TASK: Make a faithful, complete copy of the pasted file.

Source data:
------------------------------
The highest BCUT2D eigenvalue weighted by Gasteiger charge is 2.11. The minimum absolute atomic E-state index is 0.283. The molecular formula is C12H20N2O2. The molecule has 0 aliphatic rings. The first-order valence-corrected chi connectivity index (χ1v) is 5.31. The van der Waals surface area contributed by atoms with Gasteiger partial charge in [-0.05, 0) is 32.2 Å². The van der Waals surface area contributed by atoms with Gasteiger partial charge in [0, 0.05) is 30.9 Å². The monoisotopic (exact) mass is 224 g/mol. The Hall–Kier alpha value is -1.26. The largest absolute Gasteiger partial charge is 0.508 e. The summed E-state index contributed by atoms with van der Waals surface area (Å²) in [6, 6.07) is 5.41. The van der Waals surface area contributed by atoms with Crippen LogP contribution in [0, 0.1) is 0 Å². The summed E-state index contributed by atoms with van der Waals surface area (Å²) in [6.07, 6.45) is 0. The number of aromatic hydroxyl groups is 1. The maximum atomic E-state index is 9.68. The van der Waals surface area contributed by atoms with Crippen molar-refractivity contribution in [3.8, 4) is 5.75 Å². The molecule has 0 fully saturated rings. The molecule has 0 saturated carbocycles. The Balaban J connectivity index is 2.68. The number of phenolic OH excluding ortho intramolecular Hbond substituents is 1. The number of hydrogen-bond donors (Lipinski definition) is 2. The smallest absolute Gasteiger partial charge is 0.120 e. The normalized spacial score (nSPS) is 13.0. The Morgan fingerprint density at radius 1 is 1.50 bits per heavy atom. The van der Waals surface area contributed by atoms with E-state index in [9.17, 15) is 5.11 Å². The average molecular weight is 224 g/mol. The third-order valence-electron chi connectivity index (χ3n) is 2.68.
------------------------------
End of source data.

The highest BCUT2D eigenvalue weighted by Gasteiger charge is 2.11. The minimum absolute atomic E-state index is 0.283. The molecular formula is C12H20N2O2. The molecule has 0 aliphatic rings. The first-order valence-corrected chi connectivity index (χ1v) is 5.31. The van der Waals surface area contributed by atoms with Gasteiger partial charge in [-0.05, 0) is 32.2 Å². The van der Waals surface area contributed by atoms with Gasteiger partial charge in [0, 0.05) is 30.9 Å². The monoisotopic (exact) mass is 224 g/mol. The Hall–Kier alpha value is -1.26. The largest absolute Gasteiger partial charge is 0.508 e. The summed E-state index contributed by atoms with van der Waals surface area (Å²) in [6, 6.07) is 5.41. The van der Waals surface area contributed by atoms with Crippen LogP contribution in [0, 0.1) is 0 Å². The summed E-state index contributed by atoms with van der Waals surface area (Å²) in [6.07, 6.45) is 0. The number of aromatic hydroxyl groups is 1. The maximum atomic E-state index is 9.68. The van der Waals surface area contributed by atoms with Crippen molar-refractivity contribution in [3.8, 4) is 5.75 Å². The molecule has 0 fully saturated rings. The molecule has 0 saturated carbocycles. The Balaban J connectivity index is 2.68. The number of phenolic OH excluding ortho intramolecular Hbond substituents is 1. The number of hydrogen-bond donors (Lipinski definition) is 2. The smallest absolute Gasteiger partial charge is 0.120 e. The normalized spacial score (nSPS) is 13.0. The Morgan fingerprint density at radius 1 is 1.50 bits per heavy atom. The van der Waals surface area contributed by atoms with E-state index in [9.17, 15) is 5.11 Å². The average molecular weight is 224 g/mol. The third-order valence-electron chi connectivity index (χ3n) is 2.68.